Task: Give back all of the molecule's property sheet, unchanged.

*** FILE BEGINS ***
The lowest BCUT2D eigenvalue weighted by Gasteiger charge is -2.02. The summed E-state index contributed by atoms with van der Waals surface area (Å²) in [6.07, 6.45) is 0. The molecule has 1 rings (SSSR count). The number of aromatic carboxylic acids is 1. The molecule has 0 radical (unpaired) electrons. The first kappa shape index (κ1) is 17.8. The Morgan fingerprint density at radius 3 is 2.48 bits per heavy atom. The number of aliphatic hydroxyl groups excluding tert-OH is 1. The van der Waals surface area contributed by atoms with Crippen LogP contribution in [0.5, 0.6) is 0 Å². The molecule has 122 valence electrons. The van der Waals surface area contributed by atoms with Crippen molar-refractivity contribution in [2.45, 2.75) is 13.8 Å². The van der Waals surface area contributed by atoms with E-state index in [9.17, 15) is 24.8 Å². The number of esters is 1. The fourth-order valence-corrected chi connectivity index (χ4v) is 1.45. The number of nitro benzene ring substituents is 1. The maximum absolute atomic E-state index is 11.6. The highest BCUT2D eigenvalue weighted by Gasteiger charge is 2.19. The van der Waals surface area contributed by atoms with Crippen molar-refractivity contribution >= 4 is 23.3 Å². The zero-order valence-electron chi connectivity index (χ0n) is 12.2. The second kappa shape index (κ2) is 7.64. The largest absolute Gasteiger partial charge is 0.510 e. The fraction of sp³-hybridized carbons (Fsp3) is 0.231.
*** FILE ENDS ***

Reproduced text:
The lowest BCUT2D eigenvalue weighted by Gasteiger charge is -2.02. The summed E-state index contributed by atoms with van der Waals surface area (Å²) in [6.07, 6.45) is 0. The molecule has 1 rings (SSSR count). The number of aromatic carboxylic acids is 1. The molecule has 0 radical (unpaired) electrons. The first kappa shape index (κ1) is 17.8. The Morgan fingerprint density at radius 3 is 2.48 bits per heavy atom. The number of aliphatic hydroxyl groups excluding tert-OH is 1. The van der Waals surface area contributed by atoms with Crippen LogP contribution in [0.5, 0.6) is 0 Å². The molecule has 122 valence electrons. The van der Waals surface area contributed by atoms with Crippen molar-refractivity contribution in [2.45, 2.75) is 13.8 Å². The van der Waals surface area contributed by atoms with E-state index in [9.17, 15) is 24.8 Å². The number of esters is 1. The fourth-order valence-corrected chi connectivity index (χ4v) is 1.45. The number of nitro benzene ring substituents is 1. The maximum absolute atomic E-state index is 11.6. The highest BCUT2D eigenvalue weighted by Gasteiger charge is 2.19. The van der Waals surface area contributed by atoms with Crippen molar-refractivity contribution >= 4 is 23.3 Å². The zero-order valence-electron chi connectivity index (χ0n) is 12.2. The second kappa shape index (κ2) is 7.64. The largest absolute Gasteiger partial charge is 0.510 e. The fraction of sp³-hybridized carbons (Fsp3) is 0.231.